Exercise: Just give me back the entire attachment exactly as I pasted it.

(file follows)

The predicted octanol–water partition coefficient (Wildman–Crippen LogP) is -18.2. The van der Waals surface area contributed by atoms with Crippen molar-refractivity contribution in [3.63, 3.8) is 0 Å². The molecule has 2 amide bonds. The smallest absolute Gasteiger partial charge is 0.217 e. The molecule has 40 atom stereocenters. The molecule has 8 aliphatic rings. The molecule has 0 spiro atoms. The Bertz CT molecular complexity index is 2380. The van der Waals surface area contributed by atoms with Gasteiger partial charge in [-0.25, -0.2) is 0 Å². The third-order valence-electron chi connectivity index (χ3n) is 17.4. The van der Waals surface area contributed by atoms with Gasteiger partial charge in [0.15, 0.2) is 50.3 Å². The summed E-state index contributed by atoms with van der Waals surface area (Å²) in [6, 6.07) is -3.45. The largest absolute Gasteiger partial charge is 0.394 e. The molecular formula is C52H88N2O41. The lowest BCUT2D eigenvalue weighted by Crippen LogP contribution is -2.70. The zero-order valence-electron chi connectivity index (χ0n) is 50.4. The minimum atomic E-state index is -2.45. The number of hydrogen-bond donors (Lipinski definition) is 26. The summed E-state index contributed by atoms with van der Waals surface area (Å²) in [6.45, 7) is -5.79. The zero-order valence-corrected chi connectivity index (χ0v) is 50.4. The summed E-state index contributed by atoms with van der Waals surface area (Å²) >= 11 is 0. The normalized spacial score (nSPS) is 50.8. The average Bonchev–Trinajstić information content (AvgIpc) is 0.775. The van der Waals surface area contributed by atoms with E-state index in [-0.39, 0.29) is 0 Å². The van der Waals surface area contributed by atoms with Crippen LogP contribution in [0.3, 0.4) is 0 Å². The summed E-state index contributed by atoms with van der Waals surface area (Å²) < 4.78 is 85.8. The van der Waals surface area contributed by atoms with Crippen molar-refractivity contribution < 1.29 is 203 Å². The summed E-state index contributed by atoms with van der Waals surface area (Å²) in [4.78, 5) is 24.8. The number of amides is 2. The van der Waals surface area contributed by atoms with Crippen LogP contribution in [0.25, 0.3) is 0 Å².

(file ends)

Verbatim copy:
The predicted octanol–water partition coefficient (Wildman–Crippen LogP) is -18.2. The van der Waals surface area contributed by atoms with Crippen molar-refractivity contribution in [3.63, 3.8) is 0 Å². The molecule has 2 amide bonds. The smallest absolute Gasteiger partial charge is 0.217 e. The molecule has 40 atom stereocenters. The molecule has 8 aliphatic rings. The molecule has 0 spiro atoms. The Bertz CT molecular complexity index is 2380. The van der Waals surface area contributed by atoms with Gasteiger partial charge in [-0.25, -0.2) is 0 Å². The third-order valence-electron chi connectivity index (χ3n) is 17.4. The van der Waals surface area contributed by atoms with Gasteiger partial charge in [0.15, 0.2) is 50.3 Å². The summed E-state index contributed by atoms with van der Waals surface area (Å²) in [6, 6.07) is -3.45. The largest absolute Gasteiger partial charge is 0.394 e. The molecular formula is C52H88N2O41. The lowest BCUT2D eigenvalue weighted by Crippen LogP contribution is -2.70. The zero-order valence-electron chi connectivity index (χ0n) is 50.4. The minimum atomic E-state index is -2.45. The number of hydrogen-bond donors (Lipinski definition) is 26. The summed E-state index contributed by atoms with van der Waals surface area (Å²) in [6.45, 7) is -5.79. The zero-order valence-corrected chi connectivity index (χ0v) is 50.4. The summed E-state index contributed by atoms with van der Waals surface area (Å²) >= 11 is 0. The normalized spacial score (nSPS) is 50.8. The average Bonchev–Trinajstić information content (AvgIpc) is 0.775. The van der Waals surface area contributed by atoms with E-state index in [-0.39, 0.29) is 0 Å². The van der Waals surface area contributed by atoms with Crippen LogP contribution in [0.3, 0.4) is 0 Å². The summed E-state index contributed by atoms with van der Waals surface area (Å²) < 4.78 is 85.8. The van der Waals surface area contributed by atoms with Crippen molar-refractivity contribution < 1.29 is 203 Å². The summed E-state index contributed by atoms with van der Waals surface area (Å²) in [4.78, 5) is 24.8. The number of amides is 2. The van der Waals surface area contributed by atoms with Crippen LogP contribution in [0.25, 0.3) is 0 Å².